ThedaCare Reduces EEDs with the Philosophy: "Best Practices Win Out in the End"

Making sure that patients know that babies born after 39 weeks do better than those born earlier was one of the first steps that ThedaCare staff took as they set out to reduce early elective deliveries (EED). 

The team placed patient education materials in clinics in an effort to spread the word on why it is best to avoid an early delivery if it is not medically indicated.

“We decided to work on this initiative because of the overwhelming evidence that babies born after 39 weeks are physiologically better off than those born earlier,” said Lisa Reed, AMC Family Birth Center Supervisor. “ThedaCare is committed to providing the best possible start in life to all of our newborns and this is one of the ways that we are honoring that commitment.”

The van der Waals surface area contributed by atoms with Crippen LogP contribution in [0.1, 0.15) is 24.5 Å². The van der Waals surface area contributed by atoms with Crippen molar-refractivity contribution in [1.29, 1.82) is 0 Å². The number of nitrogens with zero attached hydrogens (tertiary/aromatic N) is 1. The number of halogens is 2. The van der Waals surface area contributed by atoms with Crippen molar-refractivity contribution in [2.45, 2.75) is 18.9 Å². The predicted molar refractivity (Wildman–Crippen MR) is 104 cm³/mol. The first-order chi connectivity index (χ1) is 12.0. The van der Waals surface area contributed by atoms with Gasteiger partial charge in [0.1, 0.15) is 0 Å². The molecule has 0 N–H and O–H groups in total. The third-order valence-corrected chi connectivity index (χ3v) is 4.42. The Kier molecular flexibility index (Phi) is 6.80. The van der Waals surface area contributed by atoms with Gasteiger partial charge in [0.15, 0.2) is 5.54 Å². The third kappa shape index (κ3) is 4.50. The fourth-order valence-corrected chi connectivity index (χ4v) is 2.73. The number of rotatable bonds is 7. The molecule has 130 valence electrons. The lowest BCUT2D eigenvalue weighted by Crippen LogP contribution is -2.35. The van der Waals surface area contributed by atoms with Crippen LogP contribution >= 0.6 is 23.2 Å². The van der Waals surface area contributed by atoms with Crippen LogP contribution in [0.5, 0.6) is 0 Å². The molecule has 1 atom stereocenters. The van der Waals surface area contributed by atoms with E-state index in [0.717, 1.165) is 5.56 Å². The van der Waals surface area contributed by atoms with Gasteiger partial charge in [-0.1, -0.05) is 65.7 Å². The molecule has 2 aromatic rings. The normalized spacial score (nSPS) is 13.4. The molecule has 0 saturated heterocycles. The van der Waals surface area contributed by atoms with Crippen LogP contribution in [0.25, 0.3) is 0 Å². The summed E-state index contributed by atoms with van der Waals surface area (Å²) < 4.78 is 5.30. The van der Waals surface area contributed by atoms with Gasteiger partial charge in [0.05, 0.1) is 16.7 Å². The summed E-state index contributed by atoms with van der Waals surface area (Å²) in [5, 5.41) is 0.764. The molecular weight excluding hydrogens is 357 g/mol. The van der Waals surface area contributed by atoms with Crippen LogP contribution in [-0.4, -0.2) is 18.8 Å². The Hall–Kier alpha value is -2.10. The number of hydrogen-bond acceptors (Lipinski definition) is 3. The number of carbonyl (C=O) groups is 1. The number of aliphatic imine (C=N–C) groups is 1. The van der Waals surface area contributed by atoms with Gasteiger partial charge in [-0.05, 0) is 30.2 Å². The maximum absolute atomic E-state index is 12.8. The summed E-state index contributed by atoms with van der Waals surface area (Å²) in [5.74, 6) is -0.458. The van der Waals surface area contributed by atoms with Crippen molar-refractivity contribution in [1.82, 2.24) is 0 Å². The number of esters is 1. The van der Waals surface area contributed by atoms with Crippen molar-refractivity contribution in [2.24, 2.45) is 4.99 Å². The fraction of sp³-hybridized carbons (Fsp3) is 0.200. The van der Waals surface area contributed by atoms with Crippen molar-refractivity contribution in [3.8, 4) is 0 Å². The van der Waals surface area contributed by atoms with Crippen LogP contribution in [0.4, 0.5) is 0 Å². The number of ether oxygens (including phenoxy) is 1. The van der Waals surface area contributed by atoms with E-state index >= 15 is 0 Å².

After education, and regardless of gestational age, an induction consent signed by the patient and physician is now required for all inductions. After that, the team revamped the induction policy to reflect the American College of Gynecologists recommendation to not induce before 39 weeks, unless there is a medical indication.  Schedulers at the birth center received an induction prioritization guide as a reference.

“Since the implementation of our hard stop policy in May, 2013, we have had only one induction that did not meet the criteria elective delivery < 39 weeks,” said Sara Bronson, AMC/TC Birth Center Clinical Specialist.

Lisa said the webinars that the WHA staff holds on a regular basis have been very helpful, as have the reminders to continue to implement “small tests of change.” ThedaCare staff continues to do daily monitoring of all inductions.

“From the providers to the schedulers to the staff, everyone has to learn a new process which takes time and patience,” according to Lisa.  “Best practices always win out in the end.”

This article was provided by the Wisconsin Hospital Association.